8 Jul 2009 11:58:50 PM

lol bismarck wasnt even that great

none of the KM ships were, it was just becuz their small numbers, the big ships were mythologized

even stories of sinking scharnhorst and graf spee became epic -__-
19. Arie Tiele says:
20 Aug 2009 02:18:18 AM

Great Story.
Alway's very interested in these stories
I have build the Yamato from photo material in a 1:175 scale, complete RC controlled and fully operational, even as the Tirpitz and more WW2 ships
You can see them on:
20. black jack says:
28 Dec 2009 09:43:05 AM

We was found the point on the sea bad. See the russian web
It is just 50 miles to nord-west from Japan.
Go to diving, guys! Not so deep!
21. passanger says:
1 Feb 2010 03:20:18 AM


There was a large stall in Yamato^^

At the stall,Luxury goods like Cigarette
or a softdrink we call"Lamune"in Japan was sold^^

Lamune drink : http://ja.wikipedia.org/wiki/%E3%83%A9%E3%83%A0%E3%83%8D_(%E6%B8%85%E6%B6%BC%E9%A3%B2%E6%96%99)
22. arjay714 says:
27 Mar 2010 02:21:22 AM

I was a Navy Combat Aircrewman trained in the TBM/TBF torpedo plane. Unfortunately, or perhaps fortunately the war ended the week I got my wings. That prompts me to add the fact that Yamato was sunk by TBMs. I do not remember the squadrons'designations. But I remember that it cost us 23 TBMs with the lives of 69 aircrews, small,of course, compared with concurrent loss of Japanese sailors, but that is not the point
Students interested to know more about the ship can learn a lot from a book, YAMATO, by an IJN Ensign who survived the sinking.
23. Anonymous says:
4 Jun 2010 07:59:30 AM

While shipwrecks were being tried to be located, no report of any kind was mentioned that gold fortune were also in it.. hunters are looking for Japanese shipwrecks because they know they were mostly loaded with fortune especially between 1943-1945.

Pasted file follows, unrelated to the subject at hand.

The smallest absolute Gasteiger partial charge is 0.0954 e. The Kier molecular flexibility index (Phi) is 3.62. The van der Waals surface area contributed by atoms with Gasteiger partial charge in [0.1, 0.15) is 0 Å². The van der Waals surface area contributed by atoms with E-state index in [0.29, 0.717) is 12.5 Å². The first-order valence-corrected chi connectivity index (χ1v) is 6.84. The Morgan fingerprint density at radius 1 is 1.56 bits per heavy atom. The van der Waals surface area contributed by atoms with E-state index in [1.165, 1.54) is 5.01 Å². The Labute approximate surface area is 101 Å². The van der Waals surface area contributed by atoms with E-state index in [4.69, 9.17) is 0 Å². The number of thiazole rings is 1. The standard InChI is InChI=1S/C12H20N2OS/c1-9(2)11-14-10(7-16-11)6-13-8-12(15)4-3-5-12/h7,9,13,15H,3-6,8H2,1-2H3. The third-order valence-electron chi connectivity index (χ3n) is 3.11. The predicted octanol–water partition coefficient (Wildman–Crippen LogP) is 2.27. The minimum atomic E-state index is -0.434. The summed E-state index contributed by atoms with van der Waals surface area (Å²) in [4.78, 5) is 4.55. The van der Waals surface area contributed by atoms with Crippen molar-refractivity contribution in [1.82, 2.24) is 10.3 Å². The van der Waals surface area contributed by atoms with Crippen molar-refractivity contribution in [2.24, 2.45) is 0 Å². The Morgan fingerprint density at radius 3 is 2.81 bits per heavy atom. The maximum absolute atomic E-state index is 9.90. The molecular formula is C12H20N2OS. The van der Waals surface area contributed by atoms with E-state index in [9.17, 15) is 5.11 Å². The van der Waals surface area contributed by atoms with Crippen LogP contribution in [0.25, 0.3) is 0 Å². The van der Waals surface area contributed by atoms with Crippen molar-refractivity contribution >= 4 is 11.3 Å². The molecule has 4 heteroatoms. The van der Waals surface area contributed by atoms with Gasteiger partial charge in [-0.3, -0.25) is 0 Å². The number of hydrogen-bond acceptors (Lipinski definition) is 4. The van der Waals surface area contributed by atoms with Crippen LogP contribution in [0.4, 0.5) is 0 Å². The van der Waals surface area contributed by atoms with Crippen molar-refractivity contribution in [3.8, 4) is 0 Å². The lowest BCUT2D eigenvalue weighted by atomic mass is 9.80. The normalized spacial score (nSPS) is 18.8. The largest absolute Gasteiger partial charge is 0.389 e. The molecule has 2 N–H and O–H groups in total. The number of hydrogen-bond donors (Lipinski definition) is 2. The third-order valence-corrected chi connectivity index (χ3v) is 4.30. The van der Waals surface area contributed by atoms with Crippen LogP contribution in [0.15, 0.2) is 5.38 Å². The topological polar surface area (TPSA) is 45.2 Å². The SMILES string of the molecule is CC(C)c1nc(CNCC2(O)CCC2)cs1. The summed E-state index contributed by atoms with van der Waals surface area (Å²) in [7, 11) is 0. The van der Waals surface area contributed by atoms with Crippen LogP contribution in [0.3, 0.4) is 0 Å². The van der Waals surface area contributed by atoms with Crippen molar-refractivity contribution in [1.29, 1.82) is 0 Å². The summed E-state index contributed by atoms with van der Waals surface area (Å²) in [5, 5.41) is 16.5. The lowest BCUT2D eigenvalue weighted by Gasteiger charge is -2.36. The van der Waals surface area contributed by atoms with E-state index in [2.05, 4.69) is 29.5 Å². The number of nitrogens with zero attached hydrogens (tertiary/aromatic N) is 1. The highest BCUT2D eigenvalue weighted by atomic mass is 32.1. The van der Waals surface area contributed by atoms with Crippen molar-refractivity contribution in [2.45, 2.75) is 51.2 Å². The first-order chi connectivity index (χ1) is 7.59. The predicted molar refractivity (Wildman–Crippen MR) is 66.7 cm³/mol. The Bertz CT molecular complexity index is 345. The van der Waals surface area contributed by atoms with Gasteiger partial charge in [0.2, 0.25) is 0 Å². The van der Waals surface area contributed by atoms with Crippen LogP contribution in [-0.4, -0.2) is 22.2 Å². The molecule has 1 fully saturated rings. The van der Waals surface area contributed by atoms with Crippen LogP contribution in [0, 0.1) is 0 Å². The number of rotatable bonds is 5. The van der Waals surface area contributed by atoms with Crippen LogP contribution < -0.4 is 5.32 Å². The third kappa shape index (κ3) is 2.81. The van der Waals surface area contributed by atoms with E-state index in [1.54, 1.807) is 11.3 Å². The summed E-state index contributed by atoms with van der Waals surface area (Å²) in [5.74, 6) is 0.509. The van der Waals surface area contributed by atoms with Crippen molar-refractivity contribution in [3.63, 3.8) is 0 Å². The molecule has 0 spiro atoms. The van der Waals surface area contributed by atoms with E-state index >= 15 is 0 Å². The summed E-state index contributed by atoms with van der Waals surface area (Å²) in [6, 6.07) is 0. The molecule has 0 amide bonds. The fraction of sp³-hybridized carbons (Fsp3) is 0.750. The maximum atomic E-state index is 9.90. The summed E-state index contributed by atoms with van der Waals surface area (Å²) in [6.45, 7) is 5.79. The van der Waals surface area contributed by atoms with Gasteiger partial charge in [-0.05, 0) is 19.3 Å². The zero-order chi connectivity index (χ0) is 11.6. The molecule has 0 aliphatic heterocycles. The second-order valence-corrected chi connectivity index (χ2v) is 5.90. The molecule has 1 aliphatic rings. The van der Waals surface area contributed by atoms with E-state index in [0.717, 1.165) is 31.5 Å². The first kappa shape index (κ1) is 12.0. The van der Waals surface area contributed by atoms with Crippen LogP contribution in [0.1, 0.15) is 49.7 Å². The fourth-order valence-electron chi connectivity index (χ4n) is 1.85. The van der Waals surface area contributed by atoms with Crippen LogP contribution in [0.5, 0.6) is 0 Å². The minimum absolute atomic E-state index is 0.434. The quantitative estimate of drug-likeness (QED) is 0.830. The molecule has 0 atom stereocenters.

24. Ariel Arcebido says:
18 Jul 2010 01:45:45 PM

Why would the Japanese tell the German admiral that the main guns are only 40 cm? Aren't they supposed to be allies back then?
25. Leonard Brodt says:
12 Nov 2010 06:38:29 PM

Just in case my comment is misunderstood..I was a seaman in anti naircraft gunnery on board the USS Missouri through ww2..!!Lenny909
26. gilgabriel says:
5 Dec 2010 11:46:12 PM

Thank you so much for that well researched and written effort on a great battleship! By great, I mean due to its size, armaments, firepower, number of crew and armor protection. Not so much though for sea battles won since it only sunk hapless and helpless escort carriers and destroyer escorts in a running battle. How ironic that Japan which ushered in the might of air power (Pearl Harbor, Sinking of HMS Prince of Wales and Repulse[?]) came to see its sea power decimated by American and Allied air power and its beautiful cities bombed to ashes. There are no victors in war for it only leaves widespread destruction, widows and orphans, famine, chaos and disorder.
27. Andy McGeechan says:
18 Jan 2011 04:47:46 AM

24: Ariel Arcebido says:
18 Jul 2010 01:45:45 PM

"Why would the Japanese tell the German admiral that the main guns are only 40 cm? Aren't they supposed to be allies back then?"

The Japanese Military régime did not trust the Germans, despite receiving lots of technology from them (via Submarine transport missions)
This may stem from the fact that, as Europeans, they where little different from the the rest of the imperialist westerners whom they wished to throw out of their "Greater East Asia Co-Prosperity Sphere"(1938) and mixed feelings about Germany signing a pact with the USSR, even though Japan itself to resort to a similar. agreement by 1941